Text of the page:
Colorado mountains
From Long-Term Data to Understanding: Toward a Predictive Ecology
2015 LTER ASM Estes Park, CO - August 30 - September 2, 2015

Trophic resources to subtidal suspension feeders

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Poster Number: 
Presenter/Primary Author: 
Christie Yorke
Robert Miller
H. Mark Page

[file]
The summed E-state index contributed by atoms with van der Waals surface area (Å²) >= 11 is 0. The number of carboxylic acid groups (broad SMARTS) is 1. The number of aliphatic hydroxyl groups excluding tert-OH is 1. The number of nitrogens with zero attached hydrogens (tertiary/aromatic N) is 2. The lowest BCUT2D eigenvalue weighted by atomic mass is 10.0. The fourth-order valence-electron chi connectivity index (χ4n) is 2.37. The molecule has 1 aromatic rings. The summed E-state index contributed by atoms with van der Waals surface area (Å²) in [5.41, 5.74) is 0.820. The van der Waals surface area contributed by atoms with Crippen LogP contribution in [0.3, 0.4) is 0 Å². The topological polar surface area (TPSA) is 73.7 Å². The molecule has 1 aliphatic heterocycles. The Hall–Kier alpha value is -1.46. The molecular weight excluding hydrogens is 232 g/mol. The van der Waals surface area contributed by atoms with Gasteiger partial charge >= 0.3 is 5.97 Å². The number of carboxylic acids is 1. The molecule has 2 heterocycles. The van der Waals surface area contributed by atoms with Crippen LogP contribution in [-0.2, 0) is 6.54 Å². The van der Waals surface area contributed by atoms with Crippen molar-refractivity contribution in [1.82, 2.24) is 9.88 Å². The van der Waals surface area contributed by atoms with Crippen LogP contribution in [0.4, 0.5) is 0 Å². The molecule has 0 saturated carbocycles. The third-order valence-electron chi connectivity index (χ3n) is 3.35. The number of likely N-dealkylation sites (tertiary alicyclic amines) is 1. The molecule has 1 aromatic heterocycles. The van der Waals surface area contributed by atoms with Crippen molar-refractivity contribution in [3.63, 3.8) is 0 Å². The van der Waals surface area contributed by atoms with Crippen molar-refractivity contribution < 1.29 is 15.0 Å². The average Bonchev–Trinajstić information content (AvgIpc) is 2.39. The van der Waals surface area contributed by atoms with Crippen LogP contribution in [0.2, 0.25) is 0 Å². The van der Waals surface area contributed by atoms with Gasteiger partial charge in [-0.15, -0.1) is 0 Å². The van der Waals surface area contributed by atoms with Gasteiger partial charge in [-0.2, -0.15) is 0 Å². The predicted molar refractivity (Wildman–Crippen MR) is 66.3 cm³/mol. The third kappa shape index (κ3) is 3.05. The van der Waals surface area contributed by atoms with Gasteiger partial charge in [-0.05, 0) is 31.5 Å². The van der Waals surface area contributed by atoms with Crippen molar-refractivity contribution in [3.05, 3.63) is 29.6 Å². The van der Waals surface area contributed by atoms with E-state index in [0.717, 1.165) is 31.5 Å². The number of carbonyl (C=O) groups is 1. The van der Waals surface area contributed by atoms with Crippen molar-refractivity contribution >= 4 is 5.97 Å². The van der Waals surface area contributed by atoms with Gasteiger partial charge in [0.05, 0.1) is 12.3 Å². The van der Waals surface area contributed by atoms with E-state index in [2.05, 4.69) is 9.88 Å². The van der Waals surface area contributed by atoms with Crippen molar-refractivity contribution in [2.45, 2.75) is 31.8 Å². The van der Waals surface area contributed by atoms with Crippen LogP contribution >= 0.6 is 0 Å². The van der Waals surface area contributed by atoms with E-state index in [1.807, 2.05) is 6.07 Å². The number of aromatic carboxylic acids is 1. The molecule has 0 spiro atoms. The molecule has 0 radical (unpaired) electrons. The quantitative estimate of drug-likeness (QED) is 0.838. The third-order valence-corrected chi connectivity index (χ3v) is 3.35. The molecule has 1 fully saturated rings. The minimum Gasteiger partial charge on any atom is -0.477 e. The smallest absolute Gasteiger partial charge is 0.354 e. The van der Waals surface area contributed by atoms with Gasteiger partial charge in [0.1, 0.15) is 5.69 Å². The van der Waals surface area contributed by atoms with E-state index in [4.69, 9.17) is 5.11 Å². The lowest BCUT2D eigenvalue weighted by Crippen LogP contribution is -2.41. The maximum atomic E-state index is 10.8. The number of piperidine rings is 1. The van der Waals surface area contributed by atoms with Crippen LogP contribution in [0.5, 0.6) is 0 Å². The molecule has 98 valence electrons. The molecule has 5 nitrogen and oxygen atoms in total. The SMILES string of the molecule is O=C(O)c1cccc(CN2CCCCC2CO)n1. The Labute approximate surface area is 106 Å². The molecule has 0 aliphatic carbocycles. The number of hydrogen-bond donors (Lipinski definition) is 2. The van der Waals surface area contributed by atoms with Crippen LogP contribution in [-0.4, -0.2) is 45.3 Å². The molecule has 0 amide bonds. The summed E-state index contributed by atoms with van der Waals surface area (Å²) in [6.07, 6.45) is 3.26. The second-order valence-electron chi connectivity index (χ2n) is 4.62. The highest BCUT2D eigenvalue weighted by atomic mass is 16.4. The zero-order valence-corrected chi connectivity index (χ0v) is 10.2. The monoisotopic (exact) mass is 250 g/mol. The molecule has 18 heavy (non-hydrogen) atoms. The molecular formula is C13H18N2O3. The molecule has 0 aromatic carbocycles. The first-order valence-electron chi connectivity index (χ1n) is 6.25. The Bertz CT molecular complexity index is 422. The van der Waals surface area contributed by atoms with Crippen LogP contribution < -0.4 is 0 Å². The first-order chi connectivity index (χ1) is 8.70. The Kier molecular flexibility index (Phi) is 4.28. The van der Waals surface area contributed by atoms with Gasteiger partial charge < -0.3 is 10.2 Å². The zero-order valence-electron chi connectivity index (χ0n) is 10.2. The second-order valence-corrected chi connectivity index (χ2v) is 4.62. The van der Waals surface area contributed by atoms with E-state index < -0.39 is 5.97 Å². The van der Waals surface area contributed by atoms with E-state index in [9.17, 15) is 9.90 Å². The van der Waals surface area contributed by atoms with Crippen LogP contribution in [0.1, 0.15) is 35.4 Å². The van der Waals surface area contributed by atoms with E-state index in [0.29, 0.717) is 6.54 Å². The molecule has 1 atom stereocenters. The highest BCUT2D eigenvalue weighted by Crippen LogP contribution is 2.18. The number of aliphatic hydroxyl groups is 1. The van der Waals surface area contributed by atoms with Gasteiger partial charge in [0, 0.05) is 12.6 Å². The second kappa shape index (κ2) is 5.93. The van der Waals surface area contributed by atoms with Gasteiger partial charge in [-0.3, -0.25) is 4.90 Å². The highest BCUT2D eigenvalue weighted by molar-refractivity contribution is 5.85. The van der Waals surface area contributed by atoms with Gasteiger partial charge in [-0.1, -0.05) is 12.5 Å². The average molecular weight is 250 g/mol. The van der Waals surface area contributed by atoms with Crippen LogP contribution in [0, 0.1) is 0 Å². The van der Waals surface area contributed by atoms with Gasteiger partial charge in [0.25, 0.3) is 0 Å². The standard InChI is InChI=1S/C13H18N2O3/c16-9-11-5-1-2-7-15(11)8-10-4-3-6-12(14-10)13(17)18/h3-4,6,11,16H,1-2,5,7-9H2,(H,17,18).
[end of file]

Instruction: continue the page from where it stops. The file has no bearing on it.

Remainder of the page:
Kelps are highly productive, yet little is known about the fates of kelp primary production. Traditionally, kelps have been assumed to form the base of kelp forest food webs. This assumption extended naturally to suspension feeders, which can comprise up to 80% of the animal biomass in kelp forests and have been hypothesized to consume small particles of kelp sloughing off the extensive surface canopy. Subtidal suspension feeders graze on abundant phytoplankton, but if kelp detritus is a viable food source for suspension feeders, it could be particularly significant during seasonal declines in nutrient concentrations and consequently phytoplankton production. However, direct evidence of kelp detritus assimilation by suspension feeders is scarce:  most inference has been based on stable isotope analyses which are often based on untested assumptions. To more directly address this problem, we measured  kelp detrital sloughing rates and ran experiments to assess kelp particle availability and suspension feeder utilization of naturally occurring kelp detritus when phytoplankton are either abundant or scarce. These studies were conducted with two kelp species: Ecklonia radiata in northeastern New Zealand and with Macrocystis pyrifera in Santa Barbara, California. The results of these studies indicate that phytoplankton rather than kelp detritus are the primary food source for subtidal suspension feeders.

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